04/03/2013 1:14PM

Santa Anita Derby runners to undergo 72-hour surveillance

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ARCADIA, Calif. – Santa Anita officials were finalizing plans on Wednesday morning to conduct surveillance on the runners for Saturday’s $750,000 Santa Anita Derby for the 72 hours in advance of the race, track president George Haines said on Wednesday.

The surveillance period was scheduled to begin at 4 p.m. on Wednesday in the respective Santa Anita or Hollywood Park stables of the nine entrants, he said. Security staff will record the activity of those horses.

“This is similar to what we do for the Breeders’ Cup races,” Haines said.

A 72-hour surveillance has not been conducted on any other race at the Santa Anita meeting, including the $750,000 Santa Anita Handicap on March 2. Raceday surveillance is usually conducted for approximately six hours in advance of major stakes on most weekends.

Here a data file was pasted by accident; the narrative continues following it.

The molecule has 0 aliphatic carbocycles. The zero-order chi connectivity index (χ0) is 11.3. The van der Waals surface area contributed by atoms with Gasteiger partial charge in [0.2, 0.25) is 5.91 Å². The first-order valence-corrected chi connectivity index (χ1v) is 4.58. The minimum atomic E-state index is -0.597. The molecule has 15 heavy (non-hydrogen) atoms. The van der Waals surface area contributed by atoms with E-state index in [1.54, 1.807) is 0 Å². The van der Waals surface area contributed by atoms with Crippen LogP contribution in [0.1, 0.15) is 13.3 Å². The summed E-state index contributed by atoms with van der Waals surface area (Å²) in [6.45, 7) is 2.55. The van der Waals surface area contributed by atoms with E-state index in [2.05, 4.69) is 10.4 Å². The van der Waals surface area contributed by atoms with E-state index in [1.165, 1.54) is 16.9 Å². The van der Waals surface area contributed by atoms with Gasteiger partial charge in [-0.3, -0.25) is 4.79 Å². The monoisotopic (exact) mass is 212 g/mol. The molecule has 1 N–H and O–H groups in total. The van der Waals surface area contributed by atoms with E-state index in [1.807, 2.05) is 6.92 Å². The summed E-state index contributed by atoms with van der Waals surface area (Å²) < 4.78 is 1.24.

The surveillance is being financed “by a group of horsemen” and was done in consultation with the Thoroughbred Owners of California and California Thoroughbred Trainers, Haines said. The California Horse Racing Board was informed of the track’s plans earlier this week and gave its support, according to executive director Kirk Breed.

“It’s not something we could be against,” said CTT president Jim Cassidy. “The only thing we said is that we weren’t going to pay for it.”

Trainer Jerry Hollendorfer, who starts leading contender Hear the Ghost, did not like the 11th hour nature of the surveillance.

“I think it’s a rather ridiculous notion that they didn’t put that in the rules for the beginning of the meet or for any of our races at Santa Anita,” he said. “Things have gone just fine having the security guards on starting the morning of the race.”

When Hear the Ghost won the San Felipe, he was vanned to Santa Anita the day before the race, which Hollendorfer will apparently be permitted to do this week, too. Santa Anita Derby entrants Tiz a Minister and Summer Exclusive are also based at Hollywood Park and will be monitored there as well until they are transferred.

– additional reporting by Jay Privman